Rather like the shopkeeper faced with an upwards only rent review, in practice the buyer of the property may have had little choice, having already stretched financially to her borrowing limit. The extra charges the ground rent owner can impose – for an alteration to the property, for example – are seldom spelled out, while leaseholders attempting the complex process of taking control from the freeholder must pay his legal costs as well as their own.

Commonhold is a perfectly serviceable alternative to many leaseholds. Widely used in other countries, it allows the freehold to be held jointly by all the owners of the flats or developments, but remains unpopular with developers, for obvious reasons.

It is a testament to the power of the property lobby that such unfair contracts have not been outlawed, or at least made less one-sided long ago. It is now up to the government to change the law, including for existing leases, in what would be a rare example of a piece of crowd-pleasing legislation that actually did long-term good.

Eat out, but don’t eat

Ah, the joys of joined-up government. Only days ago, the Chancellor revealed a £10 a head bung to restaurants to get us eating out (but only on Monday, Tuesday and Wednesday, and only next month) and now his boss is set to tell us we ought to order the salad, followed by fruit (but no cream). The motives of both men may be admirable, as usual, but as a microcosm of the shambles at the heart of this administration, it’s a peach (without cream).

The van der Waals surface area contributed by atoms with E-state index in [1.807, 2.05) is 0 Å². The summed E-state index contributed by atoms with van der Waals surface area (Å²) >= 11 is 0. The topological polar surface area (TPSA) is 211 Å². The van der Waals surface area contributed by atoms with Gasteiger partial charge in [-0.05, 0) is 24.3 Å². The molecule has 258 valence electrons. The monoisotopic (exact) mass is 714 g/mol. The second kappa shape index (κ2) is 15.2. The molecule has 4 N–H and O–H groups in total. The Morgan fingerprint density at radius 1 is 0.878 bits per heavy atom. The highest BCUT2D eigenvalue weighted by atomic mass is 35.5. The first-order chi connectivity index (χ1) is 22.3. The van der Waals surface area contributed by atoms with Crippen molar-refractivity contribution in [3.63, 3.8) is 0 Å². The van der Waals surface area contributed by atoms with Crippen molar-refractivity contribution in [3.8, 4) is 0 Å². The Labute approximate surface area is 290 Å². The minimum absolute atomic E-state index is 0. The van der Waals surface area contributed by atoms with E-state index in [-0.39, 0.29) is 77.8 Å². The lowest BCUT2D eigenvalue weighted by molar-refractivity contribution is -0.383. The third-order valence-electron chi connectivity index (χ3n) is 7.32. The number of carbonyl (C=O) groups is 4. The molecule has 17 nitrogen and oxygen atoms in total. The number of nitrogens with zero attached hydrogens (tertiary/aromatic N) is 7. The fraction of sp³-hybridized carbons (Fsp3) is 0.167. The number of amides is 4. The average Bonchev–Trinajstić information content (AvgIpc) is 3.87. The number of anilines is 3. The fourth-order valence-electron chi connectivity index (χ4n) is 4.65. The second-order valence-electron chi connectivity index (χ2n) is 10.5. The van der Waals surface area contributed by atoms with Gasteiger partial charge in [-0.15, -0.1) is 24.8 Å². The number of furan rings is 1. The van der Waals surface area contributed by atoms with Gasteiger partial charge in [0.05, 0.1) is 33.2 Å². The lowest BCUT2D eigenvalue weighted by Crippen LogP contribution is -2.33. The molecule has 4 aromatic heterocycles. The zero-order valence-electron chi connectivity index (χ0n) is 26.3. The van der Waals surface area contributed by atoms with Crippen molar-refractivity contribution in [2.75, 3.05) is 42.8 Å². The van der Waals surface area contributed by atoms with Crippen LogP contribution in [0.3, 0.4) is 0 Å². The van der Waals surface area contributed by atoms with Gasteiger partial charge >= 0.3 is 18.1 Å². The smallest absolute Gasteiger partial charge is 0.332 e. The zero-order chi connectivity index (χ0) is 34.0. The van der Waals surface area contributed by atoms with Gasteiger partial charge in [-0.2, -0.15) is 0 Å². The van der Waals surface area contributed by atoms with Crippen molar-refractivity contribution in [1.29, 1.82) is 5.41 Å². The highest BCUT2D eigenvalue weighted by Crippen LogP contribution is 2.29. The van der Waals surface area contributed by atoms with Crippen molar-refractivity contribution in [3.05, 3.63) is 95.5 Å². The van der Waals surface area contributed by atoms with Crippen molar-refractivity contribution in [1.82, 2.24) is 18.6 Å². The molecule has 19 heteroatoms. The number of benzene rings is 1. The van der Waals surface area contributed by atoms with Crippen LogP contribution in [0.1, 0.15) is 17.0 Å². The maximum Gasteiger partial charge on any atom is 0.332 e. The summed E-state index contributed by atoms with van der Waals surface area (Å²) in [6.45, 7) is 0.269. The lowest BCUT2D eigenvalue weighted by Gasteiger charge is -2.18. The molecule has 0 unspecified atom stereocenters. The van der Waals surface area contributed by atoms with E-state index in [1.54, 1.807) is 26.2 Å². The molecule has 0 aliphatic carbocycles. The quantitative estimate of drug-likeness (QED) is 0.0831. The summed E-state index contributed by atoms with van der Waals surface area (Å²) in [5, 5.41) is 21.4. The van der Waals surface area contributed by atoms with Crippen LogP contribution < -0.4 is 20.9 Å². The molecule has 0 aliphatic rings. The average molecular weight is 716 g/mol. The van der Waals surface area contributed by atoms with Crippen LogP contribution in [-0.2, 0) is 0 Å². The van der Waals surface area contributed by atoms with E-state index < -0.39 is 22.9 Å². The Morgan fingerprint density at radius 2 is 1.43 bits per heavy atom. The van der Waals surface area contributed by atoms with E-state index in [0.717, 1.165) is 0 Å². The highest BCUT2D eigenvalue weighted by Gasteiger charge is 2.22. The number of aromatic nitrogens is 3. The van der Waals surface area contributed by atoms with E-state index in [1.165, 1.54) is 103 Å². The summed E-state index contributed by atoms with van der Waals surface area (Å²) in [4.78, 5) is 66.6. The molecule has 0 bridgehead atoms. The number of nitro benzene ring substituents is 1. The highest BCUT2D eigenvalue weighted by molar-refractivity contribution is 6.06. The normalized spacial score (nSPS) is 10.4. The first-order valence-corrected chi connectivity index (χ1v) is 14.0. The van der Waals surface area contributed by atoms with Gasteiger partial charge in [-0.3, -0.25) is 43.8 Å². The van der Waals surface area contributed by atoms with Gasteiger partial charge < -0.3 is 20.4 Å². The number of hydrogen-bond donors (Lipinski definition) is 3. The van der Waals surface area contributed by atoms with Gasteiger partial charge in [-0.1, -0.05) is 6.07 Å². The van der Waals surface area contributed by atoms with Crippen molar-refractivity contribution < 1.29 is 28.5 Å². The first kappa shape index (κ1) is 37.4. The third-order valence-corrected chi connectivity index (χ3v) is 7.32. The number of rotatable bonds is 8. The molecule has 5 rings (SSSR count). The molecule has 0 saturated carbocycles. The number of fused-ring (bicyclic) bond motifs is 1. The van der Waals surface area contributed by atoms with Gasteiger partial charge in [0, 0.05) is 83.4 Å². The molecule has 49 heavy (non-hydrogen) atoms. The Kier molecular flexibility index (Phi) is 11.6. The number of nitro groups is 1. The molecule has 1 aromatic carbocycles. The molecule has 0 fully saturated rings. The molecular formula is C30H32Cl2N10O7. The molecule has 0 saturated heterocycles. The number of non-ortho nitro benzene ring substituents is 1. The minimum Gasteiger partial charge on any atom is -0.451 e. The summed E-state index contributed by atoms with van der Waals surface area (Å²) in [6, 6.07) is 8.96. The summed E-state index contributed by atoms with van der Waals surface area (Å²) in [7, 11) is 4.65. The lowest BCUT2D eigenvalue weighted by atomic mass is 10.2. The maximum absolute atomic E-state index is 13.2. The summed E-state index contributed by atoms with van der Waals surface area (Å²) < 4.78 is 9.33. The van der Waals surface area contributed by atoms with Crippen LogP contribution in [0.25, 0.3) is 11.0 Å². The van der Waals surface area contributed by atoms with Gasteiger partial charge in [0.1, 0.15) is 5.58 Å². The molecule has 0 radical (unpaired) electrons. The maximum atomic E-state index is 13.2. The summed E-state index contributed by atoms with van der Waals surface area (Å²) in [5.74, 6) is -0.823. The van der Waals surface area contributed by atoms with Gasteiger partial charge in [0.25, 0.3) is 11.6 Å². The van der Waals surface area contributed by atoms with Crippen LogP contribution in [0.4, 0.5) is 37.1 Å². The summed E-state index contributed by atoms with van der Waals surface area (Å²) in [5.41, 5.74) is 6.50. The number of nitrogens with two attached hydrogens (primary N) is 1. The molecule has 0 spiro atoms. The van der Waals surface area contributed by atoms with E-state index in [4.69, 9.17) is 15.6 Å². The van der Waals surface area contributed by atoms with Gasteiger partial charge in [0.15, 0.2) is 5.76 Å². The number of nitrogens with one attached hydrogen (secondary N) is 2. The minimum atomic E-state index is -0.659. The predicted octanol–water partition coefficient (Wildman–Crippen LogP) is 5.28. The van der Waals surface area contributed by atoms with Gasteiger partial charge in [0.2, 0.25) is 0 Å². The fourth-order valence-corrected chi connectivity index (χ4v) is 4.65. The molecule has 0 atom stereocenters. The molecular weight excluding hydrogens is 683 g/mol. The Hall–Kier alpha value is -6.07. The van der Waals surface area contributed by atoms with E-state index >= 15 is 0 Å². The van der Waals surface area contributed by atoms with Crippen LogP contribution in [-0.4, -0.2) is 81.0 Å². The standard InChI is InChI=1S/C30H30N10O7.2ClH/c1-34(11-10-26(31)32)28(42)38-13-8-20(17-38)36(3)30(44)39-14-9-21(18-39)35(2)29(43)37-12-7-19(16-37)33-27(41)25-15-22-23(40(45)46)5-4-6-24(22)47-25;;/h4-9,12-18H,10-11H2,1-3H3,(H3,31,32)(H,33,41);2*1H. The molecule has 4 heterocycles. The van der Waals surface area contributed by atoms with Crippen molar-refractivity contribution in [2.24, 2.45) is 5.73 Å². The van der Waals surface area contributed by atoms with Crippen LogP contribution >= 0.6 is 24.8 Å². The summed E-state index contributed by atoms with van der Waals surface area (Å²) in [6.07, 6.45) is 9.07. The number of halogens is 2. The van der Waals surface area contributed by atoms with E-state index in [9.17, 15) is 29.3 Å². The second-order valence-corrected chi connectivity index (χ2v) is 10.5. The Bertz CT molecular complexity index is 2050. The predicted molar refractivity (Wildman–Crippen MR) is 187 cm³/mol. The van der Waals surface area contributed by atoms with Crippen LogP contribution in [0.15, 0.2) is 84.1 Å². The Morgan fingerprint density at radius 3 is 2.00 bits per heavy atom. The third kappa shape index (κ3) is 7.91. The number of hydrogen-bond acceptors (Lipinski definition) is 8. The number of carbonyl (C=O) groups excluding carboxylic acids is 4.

Oh no, not another bung to the housing market. Our dynamic young chancellor at least left extending Help to Buy Builders Yachts off his all-you-can-eat menu this week, but since he has promised us yet another Budget in the autumn, it is too early to rejoice at the demise of this baleful scheme.

Instead, we had a stamp duty holiday, to kid ourselves that this would be of particular help to those on the lower rungs of the housing ladder. Why should it? The vendor will charge the buyer whatever he can get, and the stamp duty saving is likely to be reflected in selling prices. Similar schemes in the past brought forward some transactions in the months before they expired, but the principal beneficiaries were vendors, estate agents and the housebuilders’ cartel.

Underlying these schemes is the article of faith that house prices must never go down. No politician dare argue in favour of a proper bear market. The voters have so much invested in domestic property that prices cannot be allowed to fall to within reach of new buyers. As a result, governments must find ever-more ingenious ways of keeping prices up, while simultaneously trying to get more people into home ownership.

Thus the circle is squared, at a cost of buyers being granted mortgages at increasing multiples of their annual income, with no margin against any rise in interest rates, and vulnerable to the slightest fall in prices. The even less fortunate are forced into rented accommodation.

The partners-in-crime here are the big housebuilding companies. They have little interest in building quality homes to create communities where people really want to live, or in sufficient quantities to make a difference. Their interest lies in accumulating land and building estates, but not so many that the prices might fall. As a business case it has worked well for the shareholders, and brilliantly for the top executives. For the rest of us, not so much.